Morillo, 20, began by recruiting his 16-year-old brother, Jose, on bass. They were later joined by classmates from Felix Varela Senior High School in Kendall.

The lineup includes a brass section with Manny Gonzalez, 17, on trombone, and Bruce McKinnon, 17, who does double duty on trumpet and freestyle hip-hop rap. There's also Nanu Hernandez, 25, on guitar, and drummer Domingo Medina, 18. Matt Jacquette, 17, offers up guitar and Jamaican rap.

Morillo said he got the idea for the band's name from a species of ant found in the Amazon rain forest that's used by the natives as an ingredient in hot sauce.

and the eco-revolution anthem The songs on the band's debut CD, due out this fall, speak of love, as well as hot button issues such as "El Inmigrante (The Immigrant)"and the eco-revolution anthem "Pollution."

Fans can get an earful of Bachaco along with about 30 bands at Cultura Festival '08, tonight at Tobacco Road, 626 S. Miami Ave., Miami; 305-374-1198. The party runs from 8 p.m.-4 a.m. Bachaco's set to play at about 1 a.m. Visit myspace.com/culturafestival.

Bachaco is also sharing the bill June 12 at the MySpace Latino Showcase, P.S. 14, 28 NE 14th St., Miami. Visit myspace.com/sponsoredbands or bachaco.net. - Sun-Sentinel


Bachaco gives its audience the world. No kidding. The band takes full advantage of the diversity angle, using their various backgrounds to create an energetic, spicy global brew.

The result pours from stages and on to dance floors at super-charged shows that are like a sweat-soaked love letter to the multicultural masses of Miami's Magic City.

Eddy Morillo, lead singer and founder, describes the group's ethnic mix as four Venezuelans, one Jamaican, one Colombian and one Cuban. Combining their different interests and influences, the band blends reggae, Latin funk, hip-hop, ska, cumbia and other eclectic rhythms. It's a formula that's worked perfectly so far, he said.

"We developed our sound by being who we are," Morillo said. "We sit down, we talk as friends and we let our culture come out."

Morillo, 20, began by recruiting his 16-year-old brother, Jose, on bass. They were later joined by classmates from Felix Varela Senior High School in Kendall.

The lineup includes a brass section with Manny Gonzalez, 17, on trombone, and Bruce McKinnon, 17, who does double duty on trumpet and freestyle hip-hop rap. There's also Nanu Hernandez, 25, on guitar, and drummer Domingo Medina, 18. Matt Jacquette, 17, offers up guitar and Jamaican rap.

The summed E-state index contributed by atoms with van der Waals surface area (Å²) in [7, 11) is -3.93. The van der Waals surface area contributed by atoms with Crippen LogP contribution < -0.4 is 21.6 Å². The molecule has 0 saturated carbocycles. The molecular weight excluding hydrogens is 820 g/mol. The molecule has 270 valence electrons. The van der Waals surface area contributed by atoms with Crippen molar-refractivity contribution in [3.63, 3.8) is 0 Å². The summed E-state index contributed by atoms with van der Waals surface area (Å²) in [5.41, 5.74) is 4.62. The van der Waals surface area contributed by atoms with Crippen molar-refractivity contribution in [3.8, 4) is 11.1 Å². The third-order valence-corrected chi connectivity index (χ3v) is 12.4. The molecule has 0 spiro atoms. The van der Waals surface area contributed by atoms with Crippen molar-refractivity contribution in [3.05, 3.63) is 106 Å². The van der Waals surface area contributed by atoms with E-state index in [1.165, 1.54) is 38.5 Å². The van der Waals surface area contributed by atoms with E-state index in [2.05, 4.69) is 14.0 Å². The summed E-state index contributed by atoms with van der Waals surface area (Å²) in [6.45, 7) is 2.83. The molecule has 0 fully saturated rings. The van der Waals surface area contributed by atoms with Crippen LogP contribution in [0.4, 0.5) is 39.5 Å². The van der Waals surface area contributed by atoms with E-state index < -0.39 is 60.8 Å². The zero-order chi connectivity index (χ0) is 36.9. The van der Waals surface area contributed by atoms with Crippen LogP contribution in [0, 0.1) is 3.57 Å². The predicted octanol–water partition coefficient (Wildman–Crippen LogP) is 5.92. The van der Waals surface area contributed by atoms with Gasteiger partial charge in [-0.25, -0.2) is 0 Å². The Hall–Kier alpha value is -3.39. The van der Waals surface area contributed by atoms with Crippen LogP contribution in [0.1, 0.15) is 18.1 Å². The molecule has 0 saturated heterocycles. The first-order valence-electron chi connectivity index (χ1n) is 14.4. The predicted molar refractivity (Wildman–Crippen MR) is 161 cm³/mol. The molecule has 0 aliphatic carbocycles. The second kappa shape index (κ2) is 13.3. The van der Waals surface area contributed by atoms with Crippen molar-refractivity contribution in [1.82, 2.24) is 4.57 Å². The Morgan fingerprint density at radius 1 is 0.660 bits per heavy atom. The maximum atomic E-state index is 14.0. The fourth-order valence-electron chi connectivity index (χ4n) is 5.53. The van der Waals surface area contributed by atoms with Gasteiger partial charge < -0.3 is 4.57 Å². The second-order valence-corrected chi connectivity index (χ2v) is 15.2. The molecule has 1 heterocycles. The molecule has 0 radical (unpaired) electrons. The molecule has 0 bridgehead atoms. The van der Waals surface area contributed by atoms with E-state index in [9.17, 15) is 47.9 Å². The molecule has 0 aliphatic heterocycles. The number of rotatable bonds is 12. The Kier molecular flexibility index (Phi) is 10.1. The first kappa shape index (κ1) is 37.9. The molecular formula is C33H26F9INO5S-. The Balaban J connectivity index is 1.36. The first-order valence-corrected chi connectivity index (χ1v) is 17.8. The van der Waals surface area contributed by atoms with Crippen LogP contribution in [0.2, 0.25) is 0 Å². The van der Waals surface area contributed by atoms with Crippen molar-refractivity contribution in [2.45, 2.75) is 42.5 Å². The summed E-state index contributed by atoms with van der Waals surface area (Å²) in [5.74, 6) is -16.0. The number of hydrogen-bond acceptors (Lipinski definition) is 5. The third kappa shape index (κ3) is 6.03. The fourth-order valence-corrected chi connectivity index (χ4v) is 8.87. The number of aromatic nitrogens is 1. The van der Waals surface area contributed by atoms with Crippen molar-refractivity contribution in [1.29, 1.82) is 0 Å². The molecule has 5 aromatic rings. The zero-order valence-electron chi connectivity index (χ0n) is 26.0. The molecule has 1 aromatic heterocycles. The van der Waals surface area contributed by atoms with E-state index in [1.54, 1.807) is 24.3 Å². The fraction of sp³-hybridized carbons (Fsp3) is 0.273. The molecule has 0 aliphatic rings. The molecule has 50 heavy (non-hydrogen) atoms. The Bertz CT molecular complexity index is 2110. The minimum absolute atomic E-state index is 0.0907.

Morillo said he got the idea for the band's name from a species of ant found in the Amazon rain forest that's used by the natives as an ingredient in hot sauce.

and the eco-revolution anthem The songs on the band's debut CD, due out this fall, speak of love, as well as hot button issues such as "El Inmigrante (The Immigrant)"and the eco-revolution anthem "Pollution."

Fans can get an earful of Bachaco along with about 30 bands at Cultura Festival '08, tonight at Tobacco Road, 626 S. Miami Ave., Miami; 305-374-1198. The party runs from 8 p.m.-4 a.m. Bachaco's set to play at about 1 a.m. Visit myspace.com/culturafestival.

Bachaco is also sharing the bill June 12 at the MySpace Latino Showcase, P.S. 14, 28 NE 14th St., Miami. Visit myspace.com/sponsoredbands or bachaco.net. - Sun-Sentinel


"The United Nations of Music" - Escandalo TV


"The United Nations of Music" - Escandalo TV


For a band that has been together for only a little more than a year, local multicultural act Bachaco has accomplished quite a lot. In this short time, the musicians scored a coveted weekly residence at Jazid.

The group, which is named for a leaf-cutting ant used by Venezuelan Indians to make hot sauce, is formed by skilled musicians who hail from Venezuela, Jamaica, Cuba, and Colombia. Their signature sound successfully blends elements of cumbia, ska, electronica, and reggae. And though their fun-filled music is clearly destined for the dance floor, they do not shy away from social issues. A good example of that is the Norteño-spiced reggae tune "El Imigrante," in which the band takes a poignant, first-person look at the dramatic plight of illegal aliens.

Apart from the fact that they are highly proficient musicians, the most noticeable thing about the bandmates is their excellent chemistry. The singers' three-part harmonies are tight — even when performed live — and the two-guitar groove seamlessly interacts with the brass and rhythm sections. - Miami New Times


For a band that has been together for only a little more than a year, local multicultural act Bachaco has accomplished quite a lot. In this short time, the musicians scored a coveted weekly residence at Jazid.

The group, which is named for a leaf-cutting ant used by Venezuelan Indians to make hot sauce, is formed by skilled musicians who hail from Venezuela, Jamaica, Cuba, and Colombia. Their signature sound successfully blends elements of cumbia, ska, electronica, and reggae. And though their fun-filled music is clearly destined for the dance floor, they do not shy away from social issues. A good example of that is the Norteño-spiced reggae tune "El Imigrante," in which the band takes a poignant, first-person look at the dramatic plight of illegal aliens.

Apart from the fact that they are highly proficient musicians, the most noticeable thing about the bandmates is their excellent chemistry. The singers' three-part harmonies are tight — even when performed live — and the two-guitar groove seamlessly interacts with the brass and rhythm sections. - Miami New Times


What do leafcutter ants found in the Amazon rainforest have in common with a hot six-member Latin alternative reggae band from Miami? Let's just say it's all in the name. Venezuelan Indians use the ant to create a picante or hot sauce. Bachaco (BAH-SHA-KO) like to consider themselves a musical picante comprised of hard working members.

A groovy clash of nationalities with members hailing from all over the Caribbean and South America, Bachaco is an attractive and motley crew: Eddy Morillo (vocals and cuatro, a four string guitar); Jose Morillo (vocals and bass); Domingo Medina (drums); Mathew Jacquette (vocals and guitar); Bruce McKinnon (vocals and trumpet); and Alejandro Hernandez (guitar). "Each member has influences coming from all over the place, from rock to reggae, from folk to hip-hop, and so on. "The combinations are endless," says Eddy, who founded the group a little over a year ago.